Adam McCloskey of the Louisiana Small Business Development Center at LSU is helping protect small businesses.
Most think they’re too small to be targets when that often makes them the best target.
Louisiana small businesses are lining up to receive free services through the LSU Cybersecurity Clinic, the first such clinic in the nation to be funded by the National Security Agency, or NSA.
Meet Amanda Floyd Bovino, owner of the pet boarding, daycare and grooming business Royal Treatment in Baton Rouge; Chris Hilliard, chief operating officer of Suds Laundry Services, or “Uber Eats for laundry,” in Baton Rouge; and Konda Mason, president of Jubilee Justice, a nonprofit working to bring climate-friendly rice farming and economic equity to Black farmers in Central Louisiana. All appreciate the need to be cyber-safe, while looking to the LSU Cybersecurity Clinic to understand what that really means for them.
Most think they’re too small to be targets when that often makes them the best target.
Small business owners often lack the fundamental knowledge to even know what concerns or weaknesses they have, or what they can do, affordably, to protect themselves.
Small businesses are often used by cyber criminals as stepping stones to hack and attack larger organizations.
“Nearly perfect targets,” said Adam McCloskey, director of the Louisiana Small Business Development Center, or SBDC, at LSU, one of 10 regional offices throughout the state. “I work with at least a hundred small businesses a year, and while most understand that cybersecurity presents a threat to them, there are only two or three that have taken proactive steps to protect themselves. Most think they’re too small to be targets when that often makes them the best target.”
This is why McCloskey partnered with Aisha Ali-Gombe, associate professor of computer science in the LSU College of Engineering and director of the newly NSA-funded LSU Cybersecurity Clinic. Together with LSU cybersecurity students and faculty in engineering, business and law, they are developing a menu of critically needed services to help protect small businesses in Louisiana from cyberattacks.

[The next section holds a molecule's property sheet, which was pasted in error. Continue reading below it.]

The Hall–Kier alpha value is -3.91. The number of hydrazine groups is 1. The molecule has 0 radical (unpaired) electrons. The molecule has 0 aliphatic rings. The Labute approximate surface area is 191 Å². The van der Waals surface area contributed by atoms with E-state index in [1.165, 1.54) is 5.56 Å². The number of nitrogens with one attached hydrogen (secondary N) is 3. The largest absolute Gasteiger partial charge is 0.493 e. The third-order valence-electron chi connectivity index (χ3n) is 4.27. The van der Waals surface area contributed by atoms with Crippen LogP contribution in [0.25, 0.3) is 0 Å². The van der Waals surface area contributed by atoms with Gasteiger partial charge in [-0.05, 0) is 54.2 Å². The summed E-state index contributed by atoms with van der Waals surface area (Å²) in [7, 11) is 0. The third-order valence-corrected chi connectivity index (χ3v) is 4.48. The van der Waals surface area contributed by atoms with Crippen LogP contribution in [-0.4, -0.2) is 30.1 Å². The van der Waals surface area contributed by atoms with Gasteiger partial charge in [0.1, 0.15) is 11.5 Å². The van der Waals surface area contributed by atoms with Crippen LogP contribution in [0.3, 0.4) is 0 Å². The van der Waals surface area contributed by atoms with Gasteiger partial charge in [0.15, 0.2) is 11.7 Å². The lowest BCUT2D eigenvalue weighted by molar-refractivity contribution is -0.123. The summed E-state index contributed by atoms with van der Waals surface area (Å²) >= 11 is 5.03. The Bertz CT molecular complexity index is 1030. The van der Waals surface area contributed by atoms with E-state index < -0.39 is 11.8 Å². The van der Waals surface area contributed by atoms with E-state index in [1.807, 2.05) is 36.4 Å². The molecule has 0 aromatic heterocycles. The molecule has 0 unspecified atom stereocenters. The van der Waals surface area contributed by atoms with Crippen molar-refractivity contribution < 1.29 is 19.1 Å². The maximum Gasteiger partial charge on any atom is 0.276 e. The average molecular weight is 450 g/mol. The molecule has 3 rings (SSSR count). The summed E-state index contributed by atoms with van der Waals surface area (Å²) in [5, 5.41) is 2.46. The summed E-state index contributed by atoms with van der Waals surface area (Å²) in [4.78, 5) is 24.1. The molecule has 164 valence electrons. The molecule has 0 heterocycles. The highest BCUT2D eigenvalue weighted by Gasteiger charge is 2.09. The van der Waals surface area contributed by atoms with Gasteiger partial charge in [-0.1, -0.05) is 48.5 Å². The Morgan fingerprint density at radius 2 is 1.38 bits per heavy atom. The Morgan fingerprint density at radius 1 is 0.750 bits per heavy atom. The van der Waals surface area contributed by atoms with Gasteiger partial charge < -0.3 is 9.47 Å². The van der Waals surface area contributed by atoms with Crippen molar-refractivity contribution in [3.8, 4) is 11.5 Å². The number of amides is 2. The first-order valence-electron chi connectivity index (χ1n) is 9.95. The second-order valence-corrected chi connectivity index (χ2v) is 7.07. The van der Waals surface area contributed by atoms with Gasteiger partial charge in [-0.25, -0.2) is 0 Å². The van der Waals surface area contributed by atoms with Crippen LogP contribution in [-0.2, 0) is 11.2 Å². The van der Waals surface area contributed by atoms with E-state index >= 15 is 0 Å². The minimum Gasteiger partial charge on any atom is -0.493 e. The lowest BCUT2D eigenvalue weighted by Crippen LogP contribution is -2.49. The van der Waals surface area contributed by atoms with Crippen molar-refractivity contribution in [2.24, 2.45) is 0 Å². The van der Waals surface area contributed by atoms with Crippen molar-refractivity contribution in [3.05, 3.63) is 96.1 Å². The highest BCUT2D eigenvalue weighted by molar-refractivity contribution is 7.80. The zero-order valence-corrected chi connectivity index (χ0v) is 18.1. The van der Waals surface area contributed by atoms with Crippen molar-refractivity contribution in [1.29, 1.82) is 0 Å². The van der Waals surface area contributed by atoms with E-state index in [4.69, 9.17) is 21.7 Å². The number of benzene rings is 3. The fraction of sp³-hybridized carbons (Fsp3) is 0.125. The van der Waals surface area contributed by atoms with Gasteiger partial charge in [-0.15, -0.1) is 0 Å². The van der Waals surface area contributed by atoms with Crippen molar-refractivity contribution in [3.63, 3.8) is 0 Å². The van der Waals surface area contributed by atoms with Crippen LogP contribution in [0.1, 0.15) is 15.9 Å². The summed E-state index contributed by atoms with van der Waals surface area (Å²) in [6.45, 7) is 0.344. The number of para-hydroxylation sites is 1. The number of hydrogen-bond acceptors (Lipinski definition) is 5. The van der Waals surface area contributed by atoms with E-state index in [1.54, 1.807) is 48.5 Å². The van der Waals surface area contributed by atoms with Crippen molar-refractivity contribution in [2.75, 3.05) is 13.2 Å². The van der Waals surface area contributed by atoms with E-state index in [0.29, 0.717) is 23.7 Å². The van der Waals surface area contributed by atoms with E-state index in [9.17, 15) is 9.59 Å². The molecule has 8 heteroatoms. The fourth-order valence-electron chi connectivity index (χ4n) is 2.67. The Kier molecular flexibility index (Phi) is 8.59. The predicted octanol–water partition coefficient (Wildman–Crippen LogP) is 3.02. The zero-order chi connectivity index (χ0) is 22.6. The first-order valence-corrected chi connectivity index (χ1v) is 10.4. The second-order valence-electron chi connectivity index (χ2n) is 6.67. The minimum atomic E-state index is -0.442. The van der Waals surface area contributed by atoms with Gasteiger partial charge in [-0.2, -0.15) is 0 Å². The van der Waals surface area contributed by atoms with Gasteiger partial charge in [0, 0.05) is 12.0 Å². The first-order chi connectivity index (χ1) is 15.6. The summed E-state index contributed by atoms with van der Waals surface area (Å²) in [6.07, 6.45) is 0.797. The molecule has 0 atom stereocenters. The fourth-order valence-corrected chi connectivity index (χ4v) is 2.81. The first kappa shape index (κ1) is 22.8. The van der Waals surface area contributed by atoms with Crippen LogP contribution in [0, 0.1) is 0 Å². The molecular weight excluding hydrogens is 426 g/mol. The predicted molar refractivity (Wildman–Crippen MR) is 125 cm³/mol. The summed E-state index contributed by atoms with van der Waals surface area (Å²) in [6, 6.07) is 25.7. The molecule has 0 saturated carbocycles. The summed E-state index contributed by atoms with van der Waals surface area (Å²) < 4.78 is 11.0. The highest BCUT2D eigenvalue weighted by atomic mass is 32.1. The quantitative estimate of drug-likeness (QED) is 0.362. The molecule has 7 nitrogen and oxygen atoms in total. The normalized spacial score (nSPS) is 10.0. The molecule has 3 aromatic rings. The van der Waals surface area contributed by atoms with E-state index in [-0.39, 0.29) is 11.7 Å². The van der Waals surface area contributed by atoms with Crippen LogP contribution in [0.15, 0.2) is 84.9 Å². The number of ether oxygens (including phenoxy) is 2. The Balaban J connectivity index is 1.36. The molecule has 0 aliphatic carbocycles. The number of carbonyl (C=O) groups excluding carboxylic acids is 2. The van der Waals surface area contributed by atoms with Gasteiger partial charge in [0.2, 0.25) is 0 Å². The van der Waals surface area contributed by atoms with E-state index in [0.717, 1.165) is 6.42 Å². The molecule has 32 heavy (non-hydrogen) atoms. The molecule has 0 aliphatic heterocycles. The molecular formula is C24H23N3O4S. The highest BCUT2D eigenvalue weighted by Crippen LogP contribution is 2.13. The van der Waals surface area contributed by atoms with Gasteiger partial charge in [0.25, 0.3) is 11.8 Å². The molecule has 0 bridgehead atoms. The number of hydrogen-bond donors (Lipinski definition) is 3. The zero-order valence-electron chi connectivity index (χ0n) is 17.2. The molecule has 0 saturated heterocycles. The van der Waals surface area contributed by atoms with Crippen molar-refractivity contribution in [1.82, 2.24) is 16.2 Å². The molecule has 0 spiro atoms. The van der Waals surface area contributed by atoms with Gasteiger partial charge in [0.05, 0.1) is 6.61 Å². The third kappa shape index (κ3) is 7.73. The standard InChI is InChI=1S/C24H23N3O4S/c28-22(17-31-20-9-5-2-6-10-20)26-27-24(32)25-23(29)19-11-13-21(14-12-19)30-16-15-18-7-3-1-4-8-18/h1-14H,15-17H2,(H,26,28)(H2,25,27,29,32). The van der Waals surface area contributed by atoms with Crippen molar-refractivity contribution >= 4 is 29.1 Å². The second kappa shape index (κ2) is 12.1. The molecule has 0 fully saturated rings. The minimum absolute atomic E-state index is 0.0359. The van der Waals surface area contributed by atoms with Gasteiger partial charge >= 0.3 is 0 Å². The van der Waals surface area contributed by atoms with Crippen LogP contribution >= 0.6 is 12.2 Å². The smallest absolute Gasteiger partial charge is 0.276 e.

“Small business owners often lack the fundamental knowledge to even know what concerns or weaknesses they have, or what they can do, affordably, to protect themselves,” Ali-Gombe said. “That’s something we’ll help them figure out, to make them less easy targets for attackers.”
Amanda Floyd graduated from LSU in 2010 with four minors: business, religion, sociology and communication studies.
“They all, weirdly enough, come together,” Floyd said. “You need to be well-rounded when you run a business. You must understand your community and know how to talk to people.”
And to pets, as it turns out. Floyd has spent the past 14 years building a booming pet grooming and boarding business, Royal Treatment, with help from LSU all the way. LSU Innovation and the Louisiana SBDC at LSU have worked with her on multiple business plans, from her early days grooming dogs at a veterinary hospital in her hometown of St. Francisville to hiring her first employees and now operating one of the largest pet care businesses in Baton Rouge with over 30 employees caring for dozens of cats and dogs each day.
“People think we’re corporate because we’re large, but we’re a locally owned and operated non-franchise,” Floyd said. “We’ve been in the LSU 100, the fastest-growing LSU graduate-owned businesses in the world, every year since we became eligible.”
“But with growth comes growing pains,” Floyd continued. “I trust my IT guy but am interested in working with the LSU Cybersecurity Clinic because I also know how much I don’t know. I’m looking to launch e-commerce and all our data is in the cloud, our point-of-sale system, all that, and we have cameras in the upper suites that our clients can access securely through an app. It takes a lot of intelligent machinery to run a business, and it’s nice to have peace of mind.”
During the pandemic, when her business was the most vulnerable, Floyd lost thousands of followers on social media and had to start over from scratch after her accounts got hijacked.
“Facebook and Instagram thought I was a fake person,” Floyd said. “It was devastating.”
To start her e-commerce business and do it securely, Floyd looks forward to once again sitting down with LSU to look at options, numbers and potential risks.
“It’s been a while since I was a student, but LSU is still there for me and my business,” Floyd said. “They sit down with me to map things out, make sure I understand where I’m going and what I’m looking at. It’s a blessing to have that, especially when you’re working your tail off.”